Hard winter for local dairy farms
ESCANABA – An extremely cold and snowy winter has left many farmers struggling to recover from a delayed planting season. For farms with cattle, however, the cold winter has been particularly difficult.
“I think that the hard winter has already had it’s affect on livestock,” said Frank Wardynski, ruminant extension educator for Michigan State University Extension, who specializes in beef and dairy production.
In the U.P., where dairy production is the dominant agricultural industry, farms with cattle are hit especially hard by cold weather. Nancy Porath and her husband Allen, who operate a dairy farm at the border of Ford River and Bark River townships, felt the effects of the cold on their herd first hand.
“It was a rough winter. We lost eight cows and probably a dozen calves because of the cold,” said Nancy Porath, adding other dairy farmers saw similar losses this winter.
Temperatures that plunged to as low as -25 degrees and were exacerbated by high winds for days at a time stressed cattle and caused the animals to lose the energy stores they had built up prior to the winter.
“You can weather it out a couple days but not as many as we had,” said Porath.
Farms frequently grow forage crops like corn and hay, which are used to feed livestock.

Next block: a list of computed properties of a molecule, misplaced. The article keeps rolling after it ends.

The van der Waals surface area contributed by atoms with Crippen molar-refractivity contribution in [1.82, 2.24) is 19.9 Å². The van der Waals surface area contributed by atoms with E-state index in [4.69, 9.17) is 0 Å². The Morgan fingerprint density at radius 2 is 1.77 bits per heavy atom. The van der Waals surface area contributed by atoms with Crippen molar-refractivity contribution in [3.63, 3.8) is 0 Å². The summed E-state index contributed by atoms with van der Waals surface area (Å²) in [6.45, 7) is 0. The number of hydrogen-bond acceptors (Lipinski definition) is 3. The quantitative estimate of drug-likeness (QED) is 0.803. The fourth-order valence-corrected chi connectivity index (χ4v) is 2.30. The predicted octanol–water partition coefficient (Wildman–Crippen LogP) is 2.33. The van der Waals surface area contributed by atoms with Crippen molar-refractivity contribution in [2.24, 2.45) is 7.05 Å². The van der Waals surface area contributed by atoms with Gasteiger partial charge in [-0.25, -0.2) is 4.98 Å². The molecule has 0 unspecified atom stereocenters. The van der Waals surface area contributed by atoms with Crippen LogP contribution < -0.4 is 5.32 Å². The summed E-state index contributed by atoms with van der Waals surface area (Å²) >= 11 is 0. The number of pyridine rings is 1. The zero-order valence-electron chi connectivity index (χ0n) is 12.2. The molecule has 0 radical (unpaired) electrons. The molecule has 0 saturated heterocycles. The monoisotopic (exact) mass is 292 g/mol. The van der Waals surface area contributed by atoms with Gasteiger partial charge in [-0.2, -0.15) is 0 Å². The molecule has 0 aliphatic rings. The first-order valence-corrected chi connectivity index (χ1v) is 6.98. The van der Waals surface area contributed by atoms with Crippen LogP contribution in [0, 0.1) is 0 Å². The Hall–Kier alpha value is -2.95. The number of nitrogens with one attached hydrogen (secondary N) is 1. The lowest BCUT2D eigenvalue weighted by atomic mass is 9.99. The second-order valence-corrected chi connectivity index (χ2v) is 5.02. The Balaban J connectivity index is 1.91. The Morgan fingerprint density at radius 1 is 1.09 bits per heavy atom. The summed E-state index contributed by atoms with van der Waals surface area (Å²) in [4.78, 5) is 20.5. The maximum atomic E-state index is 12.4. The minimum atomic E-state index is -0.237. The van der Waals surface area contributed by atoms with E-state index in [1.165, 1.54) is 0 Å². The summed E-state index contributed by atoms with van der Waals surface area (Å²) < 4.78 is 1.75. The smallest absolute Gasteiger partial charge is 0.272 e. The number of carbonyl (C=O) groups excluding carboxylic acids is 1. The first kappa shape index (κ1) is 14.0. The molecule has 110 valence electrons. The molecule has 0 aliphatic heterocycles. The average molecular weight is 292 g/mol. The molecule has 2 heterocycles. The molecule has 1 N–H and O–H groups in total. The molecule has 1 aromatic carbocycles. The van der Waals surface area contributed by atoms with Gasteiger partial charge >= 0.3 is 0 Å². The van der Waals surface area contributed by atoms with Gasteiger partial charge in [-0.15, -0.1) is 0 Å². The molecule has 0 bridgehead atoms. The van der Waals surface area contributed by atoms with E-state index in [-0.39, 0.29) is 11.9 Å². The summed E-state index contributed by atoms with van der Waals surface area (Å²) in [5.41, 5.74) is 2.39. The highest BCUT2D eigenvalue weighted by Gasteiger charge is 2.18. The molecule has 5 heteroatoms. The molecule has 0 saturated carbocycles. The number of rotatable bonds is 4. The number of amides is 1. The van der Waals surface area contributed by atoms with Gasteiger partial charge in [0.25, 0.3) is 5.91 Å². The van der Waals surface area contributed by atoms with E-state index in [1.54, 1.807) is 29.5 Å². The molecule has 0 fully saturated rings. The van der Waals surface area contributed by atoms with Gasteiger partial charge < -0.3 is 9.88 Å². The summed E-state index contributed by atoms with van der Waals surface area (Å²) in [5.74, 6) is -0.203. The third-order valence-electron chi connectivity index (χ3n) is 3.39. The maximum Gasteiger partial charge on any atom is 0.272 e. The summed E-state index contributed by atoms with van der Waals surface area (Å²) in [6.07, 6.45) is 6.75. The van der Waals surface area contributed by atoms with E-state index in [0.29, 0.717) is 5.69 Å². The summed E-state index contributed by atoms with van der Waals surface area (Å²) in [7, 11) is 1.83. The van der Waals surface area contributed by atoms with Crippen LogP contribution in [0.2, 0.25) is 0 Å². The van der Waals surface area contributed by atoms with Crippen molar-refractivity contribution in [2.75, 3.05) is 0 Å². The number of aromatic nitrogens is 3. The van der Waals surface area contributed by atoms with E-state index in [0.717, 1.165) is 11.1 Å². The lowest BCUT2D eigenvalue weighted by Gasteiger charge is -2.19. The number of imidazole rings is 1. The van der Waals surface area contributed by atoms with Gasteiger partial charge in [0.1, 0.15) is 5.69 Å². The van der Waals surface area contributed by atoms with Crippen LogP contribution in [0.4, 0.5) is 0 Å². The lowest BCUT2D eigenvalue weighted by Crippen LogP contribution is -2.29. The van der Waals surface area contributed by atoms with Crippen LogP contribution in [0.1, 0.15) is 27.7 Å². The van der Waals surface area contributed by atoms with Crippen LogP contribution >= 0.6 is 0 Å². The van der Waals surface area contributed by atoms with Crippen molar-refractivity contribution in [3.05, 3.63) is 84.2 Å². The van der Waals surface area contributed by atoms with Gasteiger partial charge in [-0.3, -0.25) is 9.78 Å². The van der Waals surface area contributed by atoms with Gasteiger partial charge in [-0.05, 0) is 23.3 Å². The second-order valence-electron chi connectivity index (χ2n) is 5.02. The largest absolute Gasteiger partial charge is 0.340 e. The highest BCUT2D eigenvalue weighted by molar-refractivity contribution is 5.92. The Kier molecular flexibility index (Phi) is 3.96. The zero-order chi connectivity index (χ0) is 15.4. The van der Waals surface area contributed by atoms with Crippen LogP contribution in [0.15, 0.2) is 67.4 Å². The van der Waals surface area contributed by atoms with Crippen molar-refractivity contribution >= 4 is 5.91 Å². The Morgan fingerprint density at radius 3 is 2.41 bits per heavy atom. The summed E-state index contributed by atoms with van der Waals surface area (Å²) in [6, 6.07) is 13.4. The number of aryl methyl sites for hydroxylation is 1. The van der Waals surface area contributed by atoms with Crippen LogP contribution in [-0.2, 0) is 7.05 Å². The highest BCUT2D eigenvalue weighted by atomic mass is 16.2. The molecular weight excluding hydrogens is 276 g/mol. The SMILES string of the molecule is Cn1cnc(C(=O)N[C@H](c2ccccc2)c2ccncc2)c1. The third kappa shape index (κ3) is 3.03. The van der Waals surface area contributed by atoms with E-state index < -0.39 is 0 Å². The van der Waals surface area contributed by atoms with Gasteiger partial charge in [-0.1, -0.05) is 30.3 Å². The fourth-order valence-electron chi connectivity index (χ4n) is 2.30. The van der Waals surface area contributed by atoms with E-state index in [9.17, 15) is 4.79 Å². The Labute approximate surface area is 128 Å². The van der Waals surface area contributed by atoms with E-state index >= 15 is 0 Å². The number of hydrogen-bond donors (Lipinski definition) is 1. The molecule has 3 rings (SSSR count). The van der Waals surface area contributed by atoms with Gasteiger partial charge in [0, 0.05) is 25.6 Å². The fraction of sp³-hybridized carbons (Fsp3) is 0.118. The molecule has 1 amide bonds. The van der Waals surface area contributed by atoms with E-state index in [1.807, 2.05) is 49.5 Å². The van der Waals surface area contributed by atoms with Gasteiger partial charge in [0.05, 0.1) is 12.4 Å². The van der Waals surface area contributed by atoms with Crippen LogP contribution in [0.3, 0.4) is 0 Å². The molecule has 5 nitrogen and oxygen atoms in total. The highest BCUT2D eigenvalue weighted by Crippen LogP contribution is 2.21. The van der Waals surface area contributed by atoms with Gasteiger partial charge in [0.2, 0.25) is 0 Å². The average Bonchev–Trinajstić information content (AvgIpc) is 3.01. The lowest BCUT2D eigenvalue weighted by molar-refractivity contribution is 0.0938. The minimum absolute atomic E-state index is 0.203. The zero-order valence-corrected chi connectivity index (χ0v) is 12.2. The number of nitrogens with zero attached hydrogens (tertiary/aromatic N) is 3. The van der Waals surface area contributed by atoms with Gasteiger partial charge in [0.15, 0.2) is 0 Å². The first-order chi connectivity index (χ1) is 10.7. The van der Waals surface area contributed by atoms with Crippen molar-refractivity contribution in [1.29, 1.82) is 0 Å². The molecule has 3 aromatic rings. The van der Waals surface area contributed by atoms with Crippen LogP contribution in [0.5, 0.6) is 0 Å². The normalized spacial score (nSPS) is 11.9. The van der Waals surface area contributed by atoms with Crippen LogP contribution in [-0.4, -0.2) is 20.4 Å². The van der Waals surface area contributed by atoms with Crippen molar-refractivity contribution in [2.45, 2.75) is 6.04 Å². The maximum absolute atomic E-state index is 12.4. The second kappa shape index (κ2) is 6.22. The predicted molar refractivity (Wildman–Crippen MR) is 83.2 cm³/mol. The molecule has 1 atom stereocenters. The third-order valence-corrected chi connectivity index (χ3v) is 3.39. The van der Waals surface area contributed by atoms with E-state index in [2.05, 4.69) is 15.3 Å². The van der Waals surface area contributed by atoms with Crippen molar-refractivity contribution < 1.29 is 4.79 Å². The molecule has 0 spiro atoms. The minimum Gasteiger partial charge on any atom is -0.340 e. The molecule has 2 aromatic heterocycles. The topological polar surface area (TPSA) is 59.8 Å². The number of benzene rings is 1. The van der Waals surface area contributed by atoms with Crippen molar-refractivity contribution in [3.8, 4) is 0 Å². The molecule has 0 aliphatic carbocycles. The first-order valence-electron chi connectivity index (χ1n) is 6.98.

“Most of it isn’t sold. Most of it is grown and used by the farmer on the farm,” said Wardynski.
The Poraths are typically one of the first in the fields planting crops to support their 110 head of dairy cattle. However, for them the planting season hasn’t even begun.
“This is the latest since we’ve been farming and this will be our centennial year,” said Porath.
The Poraths grow barley, oats, corn, and alfalfa hay. Because corn must be planted before June 6 and when soil temperatures are between 50 and 55 degrees, farmers who grow corn for cattle or other uses may be particularly hard hit this season.
“Barley you can put in the ground when it’s still cold, but corn you can’t,” said Porath.
The planting of barley and other crops have been further delayed by spring rains.
“As soon as the rain stops and things dry out a little bit I think the farmers will be out non-stop,” said Porath adding, that farmers in tractors equipped with lights can work the fields well into the evening hours.
However, for the crops to recover from the late planting season and produce good yields the weather cannot stay dry for long.
“After it gets dried out and we start getting crops into the field we’re going to need plenty of rain for hay and planted crops,” said Wardynski.
At the moment all farmers can do is wait to see what Mother Nature brings.
“It’s all up to Mother Nature as to whether or not she cooperates with us,” said Nancy Porath. “It’s like I tell my husband, Mother Nature is the only woman who always gets her way.”